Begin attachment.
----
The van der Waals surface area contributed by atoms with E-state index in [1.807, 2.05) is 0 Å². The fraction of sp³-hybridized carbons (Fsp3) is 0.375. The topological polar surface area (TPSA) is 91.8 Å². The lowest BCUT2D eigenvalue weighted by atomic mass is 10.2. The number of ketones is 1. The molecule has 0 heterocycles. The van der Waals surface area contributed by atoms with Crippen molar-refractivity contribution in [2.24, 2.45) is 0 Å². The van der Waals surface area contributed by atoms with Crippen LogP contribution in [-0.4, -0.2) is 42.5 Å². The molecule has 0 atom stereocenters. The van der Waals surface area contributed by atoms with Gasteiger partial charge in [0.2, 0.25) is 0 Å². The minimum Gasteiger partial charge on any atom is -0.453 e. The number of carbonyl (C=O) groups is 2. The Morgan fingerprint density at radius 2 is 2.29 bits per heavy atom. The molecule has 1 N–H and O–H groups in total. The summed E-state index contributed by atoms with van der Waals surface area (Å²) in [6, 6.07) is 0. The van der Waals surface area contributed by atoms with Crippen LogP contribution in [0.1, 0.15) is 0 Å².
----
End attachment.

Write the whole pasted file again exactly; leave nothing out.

The van der Waals surface area contributed by atoms with E-state index in [1.807, 2.05) is 0 Å². The fraction of sp³-hybridized carbons (Fsp3) is 0.375. The topological polar surface area (TPSA) is 91.8 Å². The lowest BCUT2D eigenvalue weighted by atomic mass is 10.2. The number of ketones is 1. The molecule has 0 heterocycles. The van der Waals surface area contributed by atoms with Crippen molar-refractivity contribution in [2.24, 2.45) is 0 Å². The van der Waals surface area contributed by atoms with Crippen LogP contribution in [-0.4, -0.2) is 42.5 Å². The molecule has 0 atom stereocenters. The van der Waals surface area contributed by atoms with Gasteiger partial charge in [0.2, 0.25) is 0 Å². The minimum Gasteiger partial charge on any atom is -0.453 e. The number of carbonyl (C=O) groups is 2. The Morgan fingerprint density at radius 2 is 2.29 bits per heavy atom. The molecule has 1 N–H and O–H groups in total. The summed E-state index contributed by atoms with van der Waals surface area (Å²) in [6, 6.07) is 0. The van der Waals surface area contributed by atoms with Crippen LogP contribution in [0.1, 0.15) is 0 Å².